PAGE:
But data collected by the city and now made public shows almost half of Chicago’s millions of monthly ride-share trips are taking place in just a few wealthy, crowded and already transit-rich areas.
A Tribune analysis of ride-share trips that occurred in March shows that more than four of every 10 passenger pickups happened in five of the city’s community areas — the Loop, the Near North Side, the Near West Side, Lakeview and West Town. Many of the drop-offs were concentrated in those areas, too.
A more granular look at ride pickups and drop-offs by Census tract, which can be areas of just a few blocks in a dense city like Chicago, shows that aside from airport trips, the most popular ride was a short one between the Loop and the Near North Side.
Nearly 1 in 5 trips in March occurred during rush hour, when trains and buses are most readily available.
Ride-sharing services have ushered in new convenience for residents trying to get around the city and represent another transportation option in lower-income communities. But the city’s data also reflects ride-sharing’s impact on city streets and balance sheets — Uber and Lyft drivers competing with taxi cabs in already congested neighborhoods and millions in dollars of lost revenue at the Chicago Transit Authority as people shun public transportation for a solo ride in the back seat of a stranger’s car.
The release of the data comes as new Chicago Mayor Lori Lightfoot considers new fees for ride-share trips. Chicago already imposes a 72-cent-per-trip fee, which helps fund the CTA.
Lightfoot has not specified what new fee the city could impose, though her transition document suggested exploring additional funding for transportation, including congestion pricing and a new Loop ride-share surcharge.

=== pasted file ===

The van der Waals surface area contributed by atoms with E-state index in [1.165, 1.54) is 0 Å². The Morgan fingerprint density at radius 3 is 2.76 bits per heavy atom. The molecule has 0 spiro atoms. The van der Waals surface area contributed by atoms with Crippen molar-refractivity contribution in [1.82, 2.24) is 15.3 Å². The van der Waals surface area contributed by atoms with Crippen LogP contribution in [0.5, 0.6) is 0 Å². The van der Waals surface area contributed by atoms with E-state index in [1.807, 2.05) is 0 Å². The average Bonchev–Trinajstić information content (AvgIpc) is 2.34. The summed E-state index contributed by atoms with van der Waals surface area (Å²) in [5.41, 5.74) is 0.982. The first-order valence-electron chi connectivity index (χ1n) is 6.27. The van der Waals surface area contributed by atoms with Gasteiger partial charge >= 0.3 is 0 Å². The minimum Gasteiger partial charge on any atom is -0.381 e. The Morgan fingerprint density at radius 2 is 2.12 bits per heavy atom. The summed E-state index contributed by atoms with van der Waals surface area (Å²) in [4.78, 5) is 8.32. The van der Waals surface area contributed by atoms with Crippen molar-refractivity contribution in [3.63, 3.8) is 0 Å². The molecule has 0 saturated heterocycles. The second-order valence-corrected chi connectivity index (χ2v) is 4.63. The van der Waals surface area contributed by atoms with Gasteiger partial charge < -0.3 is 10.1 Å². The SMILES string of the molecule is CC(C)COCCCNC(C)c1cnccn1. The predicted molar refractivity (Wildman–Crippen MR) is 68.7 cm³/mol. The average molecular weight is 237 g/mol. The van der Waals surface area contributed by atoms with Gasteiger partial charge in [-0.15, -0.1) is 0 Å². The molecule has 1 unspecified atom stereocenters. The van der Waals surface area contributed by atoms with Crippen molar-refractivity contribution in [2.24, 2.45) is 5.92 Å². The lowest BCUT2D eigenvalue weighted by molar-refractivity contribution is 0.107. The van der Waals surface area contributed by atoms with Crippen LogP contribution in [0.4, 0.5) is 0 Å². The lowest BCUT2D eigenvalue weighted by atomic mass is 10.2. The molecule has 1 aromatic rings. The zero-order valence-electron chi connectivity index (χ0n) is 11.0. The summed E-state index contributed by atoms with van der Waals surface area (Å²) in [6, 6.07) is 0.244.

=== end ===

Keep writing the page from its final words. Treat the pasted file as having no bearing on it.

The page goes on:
“We will continue to look at creative ways to address our challenges and to improve transportation access in Chicago, including as it relates to ridesharing,” a spokeswoman for Lightfoot said in an email.
Transportation experts who have reviewed the data say that it appears some people are choosing ride share over transit.
“We’re definitely seeing trips that could have been served by transit — people are taking Uber and Lyft instead,” said Elizabeth Irvin, transportation director for the Center for Neighborhood Technology, a sustainable development nonprofit.
An unintended consequence
Ride-sharing companies started operating in Chicago in 2011 and have expanded rapidly.
As of March, there were 66,562 active ride-share drivers who make 4 or more trips a month, compared with 15,078 in March 2015, according to the city’s Department of Business Affairs and Consumer Protection.
Uber and Lyft say that most Chicago drivers work part-time.
Although the number of cabs operating is limited to 6,999, there is no cap on ride-share vehicles.
Ride-share trips are far outstripping cab trips — with almost 10 million rides just in March, compared with 21 million taxi trips for all of 2018, according to the city. Taxi trips have dropped from 33 million trips in 2015, according to the city.
The services have changed the way people get around the city and, for some, have opened up an opportunity to earn extra income as a driver. But they may also have an unintended consequence: more traffic congestion.